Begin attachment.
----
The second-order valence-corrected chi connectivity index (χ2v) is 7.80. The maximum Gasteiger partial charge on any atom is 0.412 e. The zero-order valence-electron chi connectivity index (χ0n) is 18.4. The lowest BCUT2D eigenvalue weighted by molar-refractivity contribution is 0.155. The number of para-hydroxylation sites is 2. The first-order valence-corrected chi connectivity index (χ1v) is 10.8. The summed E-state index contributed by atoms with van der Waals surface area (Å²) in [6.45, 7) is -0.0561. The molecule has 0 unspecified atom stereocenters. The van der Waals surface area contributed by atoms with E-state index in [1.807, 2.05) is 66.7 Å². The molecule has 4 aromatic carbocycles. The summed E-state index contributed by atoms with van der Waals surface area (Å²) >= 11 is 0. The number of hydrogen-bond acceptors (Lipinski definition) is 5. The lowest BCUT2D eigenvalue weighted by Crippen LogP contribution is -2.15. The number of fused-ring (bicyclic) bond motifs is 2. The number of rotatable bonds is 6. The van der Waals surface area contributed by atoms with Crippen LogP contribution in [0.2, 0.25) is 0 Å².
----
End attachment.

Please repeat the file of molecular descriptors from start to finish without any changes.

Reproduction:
The second-order valence-corrected chi connectivity index (χ2v) is 7.80. The maximum Gasteiger partial charge on any atom is 0.412 e. The zero-order valence-electron chi connectivity index (χ0n) is 18.4. The lowest BCUT2D eigenvalue weighted by molar-refractivity contribution is 0.155. The number of para-hydroxylation sites is 2. The first-order valence-corrected chi connectivity index (χ1v) is 10.8. The summed E-state index contributed by atoms with van der Waals surface area (Å²) in [6.45, 7) is -0.0561. The molecule has 0 unspecified atom stereocenters. The van der Waals surface area contributed by atoms with E-state index in [1.807, 2.05) is 66.7 Å². The molecule has 4 aromatic carbocycles. The summed E-state index contributed by atoms with van der Waals surface area (Å²) >= 11 is 0. The number of hydrogen-bond acceptors (Lipinski definition) is 5. The lowest BCUT2D eigenvalue weighted by Crippen LogP contribution is -2.15. The number of fused-ring (bicyclic) bond motifs is 2. The number of rotatable bonds is 6. The van der Waals surface area contributed by atoms with Crippen LogP contribution in [0.2, 0.25) is 0 Å².